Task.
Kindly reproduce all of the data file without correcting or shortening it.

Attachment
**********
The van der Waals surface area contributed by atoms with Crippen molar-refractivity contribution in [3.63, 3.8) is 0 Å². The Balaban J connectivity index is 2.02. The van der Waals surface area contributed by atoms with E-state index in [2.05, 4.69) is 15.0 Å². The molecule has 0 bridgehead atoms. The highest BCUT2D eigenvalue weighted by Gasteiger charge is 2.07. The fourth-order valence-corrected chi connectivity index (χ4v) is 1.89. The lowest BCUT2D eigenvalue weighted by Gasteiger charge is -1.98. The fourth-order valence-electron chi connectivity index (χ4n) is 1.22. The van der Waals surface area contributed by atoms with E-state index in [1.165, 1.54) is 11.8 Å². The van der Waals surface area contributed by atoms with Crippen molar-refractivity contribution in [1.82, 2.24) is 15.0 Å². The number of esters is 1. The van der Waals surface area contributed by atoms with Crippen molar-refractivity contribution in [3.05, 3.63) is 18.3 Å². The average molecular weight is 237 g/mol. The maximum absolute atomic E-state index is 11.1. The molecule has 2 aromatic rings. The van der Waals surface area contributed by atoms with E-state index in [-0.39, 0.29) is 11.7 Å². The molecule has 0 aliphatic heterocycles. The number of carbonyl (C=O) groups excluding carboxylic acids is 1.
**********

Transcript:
The van der Waals surface area contributed by atoms with Crippen molar-refractivity contribution in [3.63, 3.8) is 0 Å². The Balaban J connectivity index is 2.02. The van der Waals surface area contributed by atoms with E-state index in [2.05, 4.69) is 15.0 Å². The molecule has 0 bridgehead atoms. The highest BCUT2D eigenvalue weighted by Gasteiger charge is 2.07. The fourth-order valence-corrected chi connectivity index (χ4v) is 1.89. The lowest BCUT2D eigenvalue weighted by Gasteiger charge is -1.98. The fourth-order valence-electron chi connectivity index (χ4n) is 1.22. The van der Waals surface area contributed by atoms with E-state index in [1.165, 1.54) is 11.8 Å². The van der Waals surface area contributed by atoms with Crippen molar-refractivity contribution in [1.82, 2.24) is 15.0 Å². The number of esters is 1. The van der Waals surface area contributed by atoms with Crippen molar-refractivity contribution in [3.05, 3.63) is 18.3 Å². The average molecular weight is 237 g/mol. The maximum absolute atomic E-state index is 11.1. The molecule has 2 aromatic rings. The van der Waals surface area contributed by atoms with E-state index in [-0.39, 0.29) is 11.7 Å². The molecule has 0 aliphatic heterocycles. The number of carbonyl (C=O) groups excluding carboxylic acids is 1.